After feeling like an alien last week, I discovered one thing that Americans and Europeans have in common: when confronted with vegetarians, their reaction is OMG QUICK GET THEM HEALTHY THINGS. I’ve sat through piles of steamed zucchini at weddings, iceberg lettuce salads at work functions and well-intentioned but slightly bland lentil concoctions.
Let me explain. This weekend, I was on a camping trip with Erasmus students, a large group of students from all over Europe and Asia, and the theme was “survival.” (I’m not an Erasmus student, but the student group in Hradec Králové University has taken me under their wing.) The weekend was fun: divided into teams, we had to compete in various competitions. It was rather civilized for camping: the cottages had little fridges, and there was a mess hall which served food, coffee and alcohol.
Which is where the OMG HEALTHY food comes in. First, let me say that it was awesome that they were accommodating to both vegetarian and gluten-free foods. (I was a little afraid I would be dining on the banana chips, cheese and almonds that I brought with me.)
Not to seem ungrateful— the pasta lunch on the last day made me wish I could’ve asked what kind of gluten-free noodles they used. (They were really good!)
But I did think it was funny to see the food on Friday and Saturday nights: a nice, healthy lentil potato dish. However, all my dining companions had french fries and fried cheese— and it’s just hard to eat a pile of lentils when you’ve been thinking about french fries, not to mention smelling them.
Which brings me back to the cultural similarity. Too often, people assume that vegetarian and gluten-free must be super healthy: steamed broccoli, brown rice and beans. Which I have eaten before, and will happily eat again. I just find it interesting that people think the only kind of vegetarian food is “healthy—” or there is something wrong or bad about vegetarian food not being healthy. (When ordering french fries, I’ve had people say, “but you’re vegetarian!” as if potatoes where not vegetables.)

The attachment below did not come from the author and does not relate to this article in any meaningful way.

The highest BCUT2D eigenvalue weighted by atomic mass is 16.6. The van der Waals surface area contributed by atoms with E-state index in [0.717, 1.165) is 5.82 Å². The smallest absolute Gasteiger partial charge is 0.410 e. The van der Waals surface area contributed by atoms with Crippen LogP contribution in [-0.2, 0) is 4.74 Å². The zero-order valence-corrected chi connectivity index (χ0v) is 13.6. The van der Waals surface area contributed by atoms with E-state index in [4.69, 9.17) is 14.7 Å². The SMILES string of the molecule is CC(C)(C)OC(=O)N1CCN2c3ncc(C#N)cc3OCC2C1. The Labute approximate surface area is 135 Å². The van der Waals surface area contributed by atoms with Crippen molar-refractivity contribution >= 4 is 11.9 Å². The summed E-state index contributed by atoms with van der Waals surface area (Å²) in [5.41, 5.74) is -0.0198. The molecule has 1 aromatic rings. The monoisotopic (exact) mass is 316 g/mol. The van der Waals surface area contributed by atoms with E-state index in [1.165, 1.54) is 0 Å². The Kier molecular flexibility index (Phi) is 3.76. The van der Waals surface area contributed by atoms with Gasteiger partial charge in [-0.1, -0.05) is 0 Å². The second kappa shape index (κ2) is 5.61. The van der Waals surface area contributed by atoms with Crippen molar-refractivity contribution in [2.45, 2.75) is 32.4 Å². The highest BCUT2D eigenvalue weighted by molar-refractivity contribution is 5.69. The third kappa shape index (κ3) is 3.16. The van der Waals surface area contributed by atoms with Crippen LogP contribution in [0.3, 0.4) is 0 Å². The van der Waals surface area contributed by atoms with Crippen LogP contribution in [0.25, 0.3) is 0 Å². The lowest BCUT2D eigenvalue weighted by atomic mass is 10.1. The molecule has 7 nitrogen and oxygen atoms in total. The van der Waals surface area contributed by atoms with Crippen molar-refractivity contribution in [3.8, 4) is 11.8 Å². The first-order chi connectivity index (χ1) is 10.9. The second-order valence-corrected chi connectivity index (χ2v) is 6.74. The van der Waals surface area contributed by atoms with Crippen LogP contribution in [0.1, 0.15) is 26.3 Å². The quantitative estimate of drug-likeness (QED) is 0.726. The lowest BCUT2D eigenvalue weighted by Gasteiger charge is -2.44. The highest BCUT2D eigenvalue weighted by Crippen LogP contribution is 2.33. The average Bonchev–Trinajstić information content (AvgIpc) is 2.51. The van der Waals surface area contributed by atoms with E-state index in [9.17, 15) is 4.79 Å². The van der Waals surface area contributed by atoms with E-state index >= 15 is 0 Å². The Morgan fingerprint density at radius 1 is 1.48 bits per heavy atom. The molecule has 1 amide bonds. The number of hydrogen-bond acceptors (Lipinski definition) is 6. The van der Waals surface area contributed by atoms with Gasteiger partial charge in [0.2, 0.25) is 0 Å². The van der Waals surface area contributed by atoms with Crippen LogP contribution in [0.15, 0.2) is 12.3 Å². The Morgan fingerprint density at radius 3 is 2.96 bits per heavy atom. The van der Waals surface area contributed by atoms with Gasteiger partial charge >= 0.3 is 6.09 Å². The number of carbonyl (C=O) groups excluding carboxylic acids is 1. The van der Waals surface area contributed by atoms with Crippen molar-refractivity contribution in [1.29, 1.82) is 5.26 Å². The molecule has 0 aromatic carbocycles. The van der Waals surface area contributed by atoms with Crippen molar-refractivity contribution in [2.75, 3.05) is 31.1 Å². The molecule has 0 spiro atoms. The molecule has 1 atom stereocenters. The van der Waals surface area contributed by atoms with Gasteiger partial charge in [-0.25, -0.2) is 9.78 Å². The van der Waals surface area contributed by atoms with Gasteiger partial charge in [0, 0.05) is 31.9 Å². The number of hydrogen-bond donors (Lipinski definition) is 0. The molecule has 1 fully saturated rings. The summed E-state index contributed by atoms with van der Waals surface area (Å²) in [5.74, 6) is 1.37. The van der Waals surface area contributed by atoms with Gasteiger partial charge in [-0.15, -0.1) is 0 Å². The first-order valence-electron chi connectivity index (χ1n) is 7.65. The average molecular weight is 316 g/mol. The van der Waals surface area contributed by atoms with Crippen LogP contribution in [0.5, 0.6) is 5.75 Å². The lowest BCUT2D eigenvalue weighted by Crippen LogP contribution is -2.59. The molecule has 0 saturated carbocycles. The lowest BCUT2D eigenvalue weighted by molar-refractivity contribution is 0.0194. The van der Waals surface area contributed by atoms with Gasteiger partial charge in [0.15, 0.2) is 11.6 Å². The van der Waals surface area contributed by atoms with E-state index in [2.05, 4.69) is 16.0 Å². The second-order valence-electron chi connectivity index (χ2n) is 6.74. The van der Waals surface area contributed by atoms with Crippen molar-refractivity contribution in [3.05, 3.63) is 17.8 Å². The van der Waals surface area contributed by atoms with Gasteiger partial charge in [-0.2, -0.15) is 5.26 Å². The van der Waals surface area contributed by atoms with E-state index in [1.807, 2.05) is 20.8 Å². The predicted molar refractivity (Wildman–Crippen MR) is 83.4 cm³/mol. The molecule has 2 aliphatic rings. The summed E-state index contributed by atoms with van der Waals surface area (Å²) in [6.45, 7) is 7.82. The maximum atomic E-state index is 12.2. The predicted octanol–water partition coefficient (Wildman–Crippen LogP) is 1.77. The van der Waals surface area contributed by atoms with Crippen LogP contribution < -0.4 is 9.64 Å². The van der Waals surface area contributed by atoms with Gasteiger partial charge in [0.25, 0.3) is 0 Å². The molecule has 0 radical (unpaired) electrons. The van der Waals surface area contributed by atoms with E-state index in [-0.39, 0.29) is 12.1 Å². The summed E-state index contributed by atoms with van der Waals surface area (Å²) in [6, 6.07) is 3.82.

It reminds me of a conversation I had with a friend, about faux meat products. He asked why a vegetarian meal had to include veggie patties, or cheese, or eggs, and why it couldn’t just be a nice bowl of well-seasoned vegetables. And I replied that while the seasoned veggies would be a lovely side dish, it just ain’t going to fill you up. It at least needs beans, or nuts, of some kind.
It also was an interesting insight into typical Czech food, one I haven’t had yet, as I’ve been avoiding typical Czech restaurants. Breakfast was cold cuts, cheese slices, cucumbers and tomatoes, with lots of bread. (I have noticed that gluten-free Czech bread makes me think of gluten-free bread from home very fondly.)
I did notice that my fellow students were often hyper-aware of what countries people were from. Part of it, I think, was that an American, I put them all in a box labeled “European.” Whether Bulgaria, France, Greece or Germany, that was how I thought of them, as they all had something in common that I didn’t. There were Asian students there— but still, not American, not North American, or even a native English speaker.
I was particularly aware of the labeling at the evening party, which involved lots of alcohol. When a fellow teammate looked like he was swaying, I helped him over to the water table, and convinced him to buy potato chips.
“You’re so nice for an American!” he said. To which I laughed so hard I choked on my wine. I have no idea what he meant— maybe that Americans are competitive, or superficial, or prone to wearing cowboy hats. Or that I would draw on him with a Sharpie, take photos and post them online.
But, it did make me realize the pointlessness of grouping people into boxes based on race or country or something else. Sure, I have certain traits that mark me as an American, and a midwestern American at that. All of us, in some way, are influenced and marked by our culture.
And just as we are influenced by our culture, we are not wholly defined by it. Some people are loud, or rude, or quiet, or really into math or science or art, regardless of what country they’re from. (And yes, I know I’m guilty of this, especially if you read my last post.)
In addition, despite whatever culture one if from, a vegetarian, gluten-free mean must mean OMG VERY HEALTHY. (When I was in China, people kept asking if I was a Buddhist.)
We’re all only human.